Mark Puente, University of Illinois, Urbana-Champaign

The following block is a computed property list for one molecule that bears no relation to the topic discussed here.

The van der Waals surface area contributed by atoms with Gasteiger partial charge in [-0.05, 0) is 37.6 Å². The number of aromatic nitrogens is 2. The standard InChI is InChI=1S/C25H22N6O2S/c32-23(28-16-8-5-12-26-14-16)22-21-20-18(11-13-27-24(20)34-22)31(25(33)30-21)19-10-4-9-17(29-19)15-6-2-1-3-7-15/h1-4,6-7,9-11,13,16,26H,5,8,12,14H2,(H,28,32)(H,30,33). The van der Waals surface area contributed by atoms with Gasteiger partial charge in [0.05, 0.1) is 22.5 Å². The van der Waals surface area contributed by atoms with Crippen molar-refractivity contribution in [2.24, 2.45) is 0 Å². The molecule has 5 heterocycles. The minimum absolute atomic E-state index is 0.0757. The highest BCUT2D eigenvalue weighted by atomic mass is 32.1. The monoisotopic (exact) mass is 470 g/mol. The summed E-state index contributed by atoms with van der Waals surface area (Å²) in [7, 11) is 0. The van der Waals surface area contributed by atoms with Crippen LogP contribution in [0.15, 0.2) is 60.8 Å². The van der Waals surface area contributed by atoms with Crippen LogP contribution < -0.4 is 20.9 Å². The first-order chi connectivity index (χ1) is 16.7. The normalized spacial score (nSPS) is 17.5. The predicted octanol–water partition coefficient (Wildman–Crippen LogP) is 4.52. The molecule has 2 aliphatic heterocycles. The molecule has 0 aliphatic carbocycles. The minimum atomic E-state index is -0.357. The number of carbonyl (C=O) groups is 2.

Important audio or video in outdated formats can languish unused in a music collection unless steps are taken to reformat these materials. It is vital to follow standards to ensure that such materials will remain playable and discoverable to modern day scholars and performers. Two projects undertaken by the University of Tennessee Music Library in 2006-2007 illustrate the procedures and problems encountered in reformatting and archiving materials previously recorded in now obsolete audio and video formats. Composer, instructor, and conductor David Van Vactor donated more than 700 recordings, in a variety of formats, of various ensembles performing his compositions. Instructor and early Suzuki method researcher William Starr likewise donated several videos, filmed by UT researchers, of classes offered by Shin’ichi Suzuki and other early Japanese and American music teachers using the Suzuki Method. While very different in content and format, similar equipment, software, and procedures were used to make these unique materials usable for students today and tomorrow. This poster session discussed the fact that many librarians will already have access to most of the necessary and relatively inexpensive equipment and software, showed the similar digitization procedures, explained where the procedures diverged, and encouraged librarians to consider digitizing their own unique collections.